Everything You Ever Wanted: A Florence Welch Between Two Books Pick
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Sylvie in particular seemed a little cold and self centered at times, which lead me to dislike her until late on in the novel. She has lived in New York City, Brooklyn, Tucson, Arizona, Philadelphia, and now lives in Pittsburgh, PA.
The first thirty pages of Everything You Ever Wanted flit back and forth between Iris’ modern life and her first few days on Nyx.
Sylvie (the matriarch)belongs to the school board, and now has to deal with the scandel and shame of what Scott did (or did not. In this controversial and exciting listen, Pollan explores caffeine’s power as the most-used drug in the world - and the only one we give to children (in soda pop) as a treat.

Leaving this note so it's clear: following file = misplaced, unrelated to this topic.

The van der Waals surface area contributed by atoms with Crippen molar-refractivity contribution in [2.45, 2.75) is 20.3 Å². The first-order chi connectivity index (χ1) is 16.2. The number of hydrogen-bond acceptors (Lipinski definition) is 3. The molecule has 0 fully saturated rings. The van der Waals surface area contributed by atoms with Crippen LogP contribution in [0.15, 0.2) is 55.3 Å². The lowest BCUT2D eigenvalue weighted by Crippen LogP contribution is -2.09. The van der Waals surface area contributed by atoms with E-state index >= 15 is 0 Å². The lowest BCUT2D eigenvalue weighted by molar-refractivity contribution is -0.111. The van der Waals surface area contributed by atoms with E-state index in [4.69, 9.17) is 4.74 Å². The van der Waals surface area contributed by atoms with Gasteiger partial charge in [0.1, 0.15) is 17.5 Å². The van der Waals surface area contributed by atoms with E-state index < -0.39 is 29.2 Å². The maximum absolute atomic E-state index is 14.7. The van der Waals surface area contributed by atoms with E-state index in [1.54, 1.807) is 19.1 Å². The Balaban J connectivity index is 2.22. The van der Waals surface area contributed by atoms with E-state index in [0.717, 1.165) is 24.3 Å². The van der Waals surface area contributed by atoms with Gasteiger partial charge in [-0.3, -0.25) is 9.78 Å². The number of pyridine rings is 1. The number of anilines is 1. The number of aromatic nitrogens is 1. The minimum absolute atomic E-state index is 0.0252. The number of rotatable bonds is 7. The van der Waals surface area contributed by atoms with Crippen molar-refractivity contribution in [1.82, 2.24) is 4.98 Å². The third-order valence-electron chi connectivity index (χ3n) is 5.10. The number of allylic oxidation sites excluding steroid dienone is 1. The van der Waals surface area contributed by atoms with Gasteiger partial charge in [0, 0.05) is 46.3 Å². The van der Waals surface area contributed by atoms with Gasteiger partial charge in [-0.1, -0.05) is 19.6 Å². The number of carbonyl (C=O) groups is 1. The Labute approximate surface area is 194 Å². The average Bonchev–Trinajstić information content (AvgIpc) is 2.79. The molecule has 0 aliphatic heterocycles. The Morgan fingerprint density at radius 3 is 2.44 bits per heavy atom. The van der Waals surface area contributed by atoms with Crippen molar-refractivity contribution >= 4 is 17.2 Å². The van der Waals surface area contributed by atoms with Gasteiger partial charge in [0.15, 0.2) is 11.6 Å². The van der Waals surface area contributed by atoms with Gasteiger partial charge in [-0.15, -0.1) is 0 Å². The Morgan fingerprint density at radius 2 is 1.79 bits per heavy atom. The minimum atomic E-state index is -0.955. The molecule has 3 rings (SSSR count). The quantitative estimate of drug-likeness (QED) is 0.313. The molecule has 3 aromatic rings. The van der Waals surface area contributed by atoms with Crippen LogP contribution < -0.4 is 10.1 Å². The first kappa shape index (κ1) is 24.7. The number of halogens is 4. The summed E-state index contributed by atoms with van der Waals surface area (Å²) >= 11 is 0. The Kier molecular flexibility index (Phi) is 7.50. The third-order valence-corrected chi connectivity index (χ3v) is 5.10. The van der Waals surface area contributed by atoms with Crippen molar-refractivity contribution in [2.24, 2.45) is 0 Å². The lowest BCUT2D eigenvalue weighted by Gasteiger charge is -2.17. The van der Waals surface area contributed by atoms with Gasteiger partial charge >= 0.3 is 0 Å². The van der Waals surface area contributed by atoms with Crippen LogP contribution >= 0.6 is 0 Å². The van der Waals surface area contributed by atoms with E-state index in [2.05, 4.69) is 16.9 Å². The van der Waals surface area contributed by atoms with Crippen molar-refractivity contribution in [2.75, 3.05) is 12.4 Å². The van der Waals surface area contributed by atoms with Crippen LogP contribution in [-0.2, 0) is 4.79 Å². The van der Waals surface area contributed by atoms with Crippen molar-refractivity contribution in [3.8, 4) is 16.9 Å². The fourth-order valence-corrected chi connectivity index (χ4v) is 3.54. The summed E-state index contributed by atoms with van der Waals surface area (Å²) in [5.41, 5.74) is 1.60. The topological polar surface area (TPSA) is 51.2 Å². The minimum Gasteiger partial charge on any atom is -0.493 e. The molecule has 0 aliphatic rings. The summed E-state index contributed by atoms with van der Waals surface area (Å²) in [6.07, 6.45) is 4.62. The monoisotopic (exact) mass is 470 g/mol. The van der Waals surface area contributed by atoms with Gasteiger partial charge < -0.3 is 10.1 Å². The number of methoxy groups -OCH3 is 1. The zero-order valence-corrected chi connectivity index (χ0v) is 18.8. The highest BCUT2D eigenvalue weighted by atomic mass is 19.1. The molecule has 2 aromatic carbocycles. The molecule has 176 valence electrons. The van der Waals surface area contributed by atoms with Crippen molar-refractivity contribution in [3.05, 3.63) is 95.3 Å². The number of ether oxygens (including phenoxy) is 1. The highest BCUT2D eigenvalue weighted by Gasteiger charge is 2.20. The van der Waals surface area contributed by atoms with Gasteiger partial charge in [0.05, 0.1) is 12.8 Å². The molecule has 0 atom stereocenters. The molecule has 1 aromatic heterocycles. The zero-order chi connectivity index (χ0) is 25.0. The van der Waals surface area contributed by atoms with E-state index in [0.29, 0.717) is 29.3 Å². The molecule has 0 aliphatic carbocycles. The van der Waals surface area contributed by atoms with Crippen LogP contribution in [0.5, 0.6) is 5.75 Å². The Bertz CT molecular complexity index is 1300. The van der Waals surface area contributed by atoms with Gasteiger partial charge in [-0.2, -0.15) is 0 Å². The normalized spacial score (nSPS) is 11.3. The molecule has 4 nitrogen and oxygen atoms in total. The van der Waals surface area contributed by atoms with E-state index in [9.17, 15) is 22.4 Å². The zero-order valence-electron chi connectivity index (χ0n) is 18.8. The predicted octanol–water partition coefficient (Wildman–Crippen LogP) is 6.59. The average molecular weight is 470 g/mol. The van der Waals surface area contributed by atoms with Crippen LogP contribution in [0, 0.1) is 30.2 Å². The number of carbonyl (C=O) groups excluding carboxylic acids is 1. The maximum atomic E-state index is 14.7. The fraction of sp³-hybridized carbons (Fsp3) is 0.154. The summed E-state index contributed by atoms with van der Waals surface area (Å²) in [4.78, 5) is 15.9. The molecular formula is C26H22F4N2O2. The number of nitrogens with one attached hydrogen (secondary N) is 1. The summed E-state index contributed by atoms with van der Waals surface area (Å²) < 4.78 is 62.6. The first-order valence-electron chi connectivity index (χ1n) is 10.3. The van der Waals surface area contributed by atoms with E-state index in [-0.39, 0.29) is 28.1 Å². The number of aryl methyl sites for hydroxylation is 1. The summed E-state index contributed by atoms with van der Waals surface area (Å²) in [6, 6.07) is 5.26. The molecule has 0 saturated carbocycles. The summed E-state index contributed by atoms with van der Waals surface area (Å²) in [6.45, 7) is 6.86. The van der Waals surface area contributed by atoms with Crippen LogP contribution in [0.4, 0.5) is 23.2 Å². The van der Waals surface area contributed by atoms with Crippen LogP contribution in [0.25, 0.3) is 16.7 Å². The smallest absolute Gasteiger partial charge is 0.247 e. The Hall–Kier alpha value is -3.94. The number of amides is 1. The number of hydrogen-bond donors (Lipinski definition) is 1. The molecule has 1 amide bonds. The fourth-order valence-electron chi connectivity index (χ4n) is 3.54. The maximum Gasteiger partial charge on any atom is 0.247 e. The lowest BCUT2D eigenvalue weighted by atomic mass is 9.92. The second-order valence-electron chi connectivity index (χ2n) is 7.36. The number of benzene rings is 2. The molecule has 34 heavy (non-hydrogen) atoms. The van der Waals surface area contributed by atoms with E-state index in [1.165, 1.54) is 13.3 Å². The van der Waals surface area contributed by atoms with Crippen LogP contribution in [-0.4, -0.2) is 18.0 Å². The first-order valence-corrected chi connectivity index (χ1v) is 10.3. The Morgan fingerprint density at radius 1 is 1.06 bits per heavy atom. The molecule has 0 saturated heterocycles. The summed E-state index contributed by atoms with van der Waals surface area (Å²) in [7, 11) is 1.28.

Addressed in green ink on yellowish parchment with a purple seal, they are swiftly confiscated by his grisly aunt and uncle. The narrative is not written from a first person perspective, but it is contained to Iris' view directly and often comments on her internal thoughts and feelings. The next day you stay in bed until the afternoon, scrolling through your social media feeds and wondering why everyone else seems to be achieving so much. It is a story about how complicated relationships can be; those haunting memories of what could have been; should have been. Sylvie must decide between maintaining her outwardly perfect life --the family estate outside Philadelphia inherited from her grandfather, the school, the reputation --and the son who she feels wants nothing to do with her.I think referring to certain things that appear very appealing onto the surface, and having them slowly become annoying or burdensome, was a very effective literary device by the author to show this is not the reality we (or Iris) truly want. But despite working in the same club and sharing a flat, they couldn't be more different: Tiggy speaks posh and receives a cheque from her father every month, believes in love, wants nothing but to be loved, can't stop grieving for her mother who left the family when Tiggy was fourteen and is waiting for her older, married lover (who used to be her teacher in a boarding school) to leave his wife. The planet Nyx is painted like an idyllic paradise, a simple hunter-gather lifestyle surrounded by deserts of pink-hued sand and crystal clear blue skies glowing from the planet's 24 hour long sunshine cycle. It’s escapism in its most absolute form, because that’s the cliff-edge our modern late-stage capitalist world has us teetering over.